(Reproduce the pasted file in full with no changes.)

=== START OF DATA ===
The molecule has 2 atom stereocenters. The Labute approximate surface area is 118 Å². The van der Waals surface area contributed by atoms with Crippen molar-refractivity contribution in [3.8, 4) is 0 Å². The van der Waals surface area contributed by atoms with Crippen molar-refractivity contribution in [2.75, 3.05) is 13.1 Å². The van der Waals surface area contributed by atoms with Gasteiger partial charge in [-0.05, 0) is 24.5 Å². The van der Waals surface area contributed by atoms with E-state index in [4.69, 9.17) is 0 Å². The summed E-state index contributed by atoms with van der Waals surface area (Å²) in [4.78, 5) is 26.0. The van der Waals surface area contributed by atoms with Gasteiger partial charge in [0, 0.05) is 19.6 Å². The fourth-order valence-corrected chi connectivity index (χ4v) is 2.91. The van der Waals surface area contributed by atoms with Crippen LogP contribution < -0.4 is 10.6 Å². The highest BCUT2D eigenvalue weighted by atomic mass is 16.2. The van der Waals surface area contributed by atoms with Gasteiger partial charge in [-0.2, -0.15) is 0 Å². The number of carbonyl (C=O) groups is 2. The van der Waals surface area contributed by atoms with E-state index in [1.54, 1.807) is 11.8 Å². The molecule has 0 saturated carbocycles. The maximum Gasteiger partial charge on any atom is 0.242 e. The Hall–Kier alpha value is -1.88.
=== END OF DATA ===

The molecule has 2 atom stereocenters. The Labute approximate surface area is 118 Å². The van der Waals surface area contributed by atoms with Crippen molar-refractivity contribution in [3.8, 4) is 0 Å². The van der Waals surface area contributed by atoms with Crippen molar-refractivity contribution in [2.75, 3.05) is 13.1 Å². The van der Waals surface area contributed by atoms with Gasteiger partial charge in [-0.05, 0) is 24.5 Å². The van der Waals surface area contributed by atoms with E-state index in [4.69, 9.17) is 0 Å². The summed E-state index contributed by atoms with van der Waals surface area (Å²) in [4.78, 5) is 26.0. The van der Waals surface area contributed by atoms with Gasteiger partial charge in [0, 0.05) is 19.6 Å². The fourth-order valence-corrected chi connectivity index (χ4v) is 2.91. The van der Waals surface area contributed by atoms with Crippen LogP contribution < -0.4 is 10.6 Å². The highest BCUT2D eigenvalue weighted by atomic mass is 16.2. The van der Waals surface area contributed by atoms with Gasteiger partial charge in [-0.2, -0.15) is 0 Å². The number of carbonyl (C=O) groups is 2. The van der Waals surface area contributed by atoms with E-state index in [1.54, 1.807) is 11.8 Å². The molecule has 0 saturated carbocycles. The maximum Gasteiger partial charge on any atom is 0.242 e. The Hall–Kier alpha value is -1.88.